We study flame acceleration and deflagration-to-detonation transition (DDT) in obstructed channels using 2D reactive Navier-Stokes numerical simulations. The energy release rate for the stoichiometric hydrogen-air mixture is modeled by one-step Arrhenius kinetics. Computations performed for channels with symmetrical and staggered obstacle configurations show two main effects of obstacle spacing S. First, more obstacles per unit length create more perturbations that increase the flame surface area more quickly, and therefore the flame speed grows faster. Second, DDT occurs more easily when the obstacle spacing is large enough for Mach stems to form between obstacles. These two effects are responsible for three different regimes of flame acceleration and DDT observed in simulations: (1) Detonation is ignited when a Mach stem formed by the diffracting shock reflecting from the side wall collides with an obstacle, (2) Mach stems do not form, and the detonation is not ignited, and (3) Mach stems do not form, but the leading shock becomes strong enough to ignite a detonation by direct collision with the top of an obstacle. Regime 3 is observed for small S and involves multiple isolated detonations that appear between obstacles and play a key role in final stages of flame and shock acceleration. For Regime 1 and staggered obstacle configurations, we observe resonance phenomena that significantly reduce the DDT time when S/2 is comparable to the channel width. Effects of imposed symmetry and stochasticity on DDT phenomena are also considered. (author)

  18. Dynamic response of a poroelastic half-space to accelerating or decelerating trains

    NASA Astrophysics Data System (ADS)

    Cao, Zhigang; Boström, Anders

    2013-05-01

    The dynamic response of a fully saturated poroelastic half-space due to accelerating or decelerating trains is investigated by a semi-analytical method. The ground is modeled as a saturated poroelastic half-space and Biot's theory is applied to characterize the soil medium, taking the coupling effects between the soil skeleton and the pore fluid into account. A detailed track system is considered incorporating rails, sleepers and embankment, which are modeled as Euler-Bernoulli beams, an anisotropic Kirchhoff plate, and an elastic layer, respectively. The acceleration or deceleration of the train is simulated by properly choosing the time history of the train speed using Fourier transforms combined with Fresnel integrals in the transformed domain. The time domain results are obtained by the fast Fourier transform (FFT). It is found that the deceleration of moving trains can cause a significant increase to the ground vibrations as well as the excess pore water pressure responses at the train speed 200 km/h. Furthermore, the single-phase elastic soil model would underestimate the vertical displacement responses caused by both the accelerating and decelerating trains at the speed 200 km/h.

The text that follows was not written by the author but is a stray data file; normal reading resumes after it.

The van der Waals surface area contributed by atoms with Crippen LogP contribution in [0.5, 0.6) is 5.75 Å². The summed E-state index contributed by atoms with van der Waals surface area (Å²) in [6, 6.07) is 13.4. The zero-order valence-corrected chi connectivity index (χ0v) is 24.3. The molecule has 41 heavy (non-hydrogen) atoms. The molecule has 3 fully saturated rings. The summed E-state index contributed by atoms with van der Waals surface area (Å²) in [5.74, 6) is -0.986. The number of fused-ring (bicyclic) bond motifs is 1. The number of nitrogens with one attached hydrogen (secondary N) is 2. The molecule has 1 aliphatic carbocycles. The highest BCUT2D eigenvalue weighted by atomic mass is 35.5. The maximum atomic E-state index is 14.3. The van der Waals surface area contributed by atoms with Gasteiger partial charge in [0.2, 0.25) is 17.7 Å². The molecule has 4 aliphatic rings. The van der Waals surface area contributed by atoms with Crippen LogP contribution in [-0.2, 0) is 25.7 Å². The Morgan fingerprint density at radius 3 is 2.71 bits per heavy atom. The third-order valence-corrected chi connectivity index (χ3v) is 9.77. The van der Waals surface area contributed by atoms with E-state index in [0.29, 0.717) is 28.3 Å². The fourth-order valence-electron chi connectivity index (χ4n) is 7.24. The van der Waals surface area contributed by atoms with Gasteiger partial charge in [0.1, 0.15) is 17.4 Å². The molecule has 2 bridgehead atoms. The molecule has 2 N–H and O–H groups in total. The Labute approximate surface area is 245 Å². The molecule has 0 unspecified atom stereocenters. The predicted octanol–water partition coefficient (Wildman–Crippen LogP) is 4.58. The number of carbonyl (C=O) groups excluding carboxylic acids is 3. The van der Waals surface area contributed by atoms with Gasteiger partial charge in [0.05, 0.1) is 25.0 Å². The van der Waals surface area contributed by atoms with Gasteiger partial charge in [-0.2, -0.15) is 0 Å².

19. Controlled Electron Injection into Plasma Accelerators and SpaceCharge Estimates

    SciTech Connect

    Fubiani, Gwenael G.J.

    2005-09-01

    Plasma based accelerators are capable of producing electron sources which are ultra-compact (a few microns) and high energies (up to hundreds of MeVs) in much shorter distances than conventional accelerators. This is due to the large longitudinal electric field that can be excited without the limitation of breakdown as in RF structures.The characteristic scale length of the accelerating field is the plasma wavelength and for typical densities ranging from 1018 - 1019 cm-3, the accelerating fields and scale length can hence be on the order of 10-100GV/m and 10-40 μm, respectively. The production of quasimonoenergetic beams was recently obtained in a regime relying on self-trapping of background plasma electrons, using a single laser pulse for wakefield generation. In this dissertation, we study the controlled injection via the beating of two lasers (the pump laser pulse creating the plasma wave and a second beam being propagated in opposite direction) which induce a localized injection of background plasma electrons. The aim of this dissertation is to describe in detail the physics of optical injection using two lasers, the characteristics of the electron beams produced (the micrometer scale plasma wavelength can result in femtosecond and even attosecond bunches) as well as a concise estimate of the effects of space charge on the dynamics of an ultra-dense electron bunch with a large energy spread.

  20. Internal erosion rates of a 10-kW xenon ion thruster

    NASA Technical Reports Server (NTRS)

    Rawlin, Vincent K.

    1988-01-01

    A 30 cm diameter divergent magnetic field ion thruster, developed for mercury operation at 2.7 kW, was modified and operated with xenon propellant at a power level of 10 kW for 567 h to evaluate thruster performance and lifetime. The major differences between this thruster and its baseline configuration were elimination of the three mercury vaporizers, use of a main discharge cathode with a larger orifice, reduction in discharge baffle diameter, and use of an ion accelerating system with larger acceleration grid holes. Grid thickness measurement uncertainties, combined with estimates of the effects of reactive residual facility background gases gave a minimum screen grid lifetime of 7000 h. Discharge cathode orifice erosion rates were measured with three different cathodes with different initial orifice diameters. Three potential problems were identified during the wear test: the upstream side of the discharge baffle eroded at an unacceptable rate; two of the main cathode tubes experienced oxidation, deformation, and failure; and the accelerator grid impingement current was more than an order of magnitude higher than that of the baseline mercury thruster. The charge exchange ion erosion was not quantified in this test. There were no measurable changes in the accelerator grid thickness or the accelerator grid hole diameters.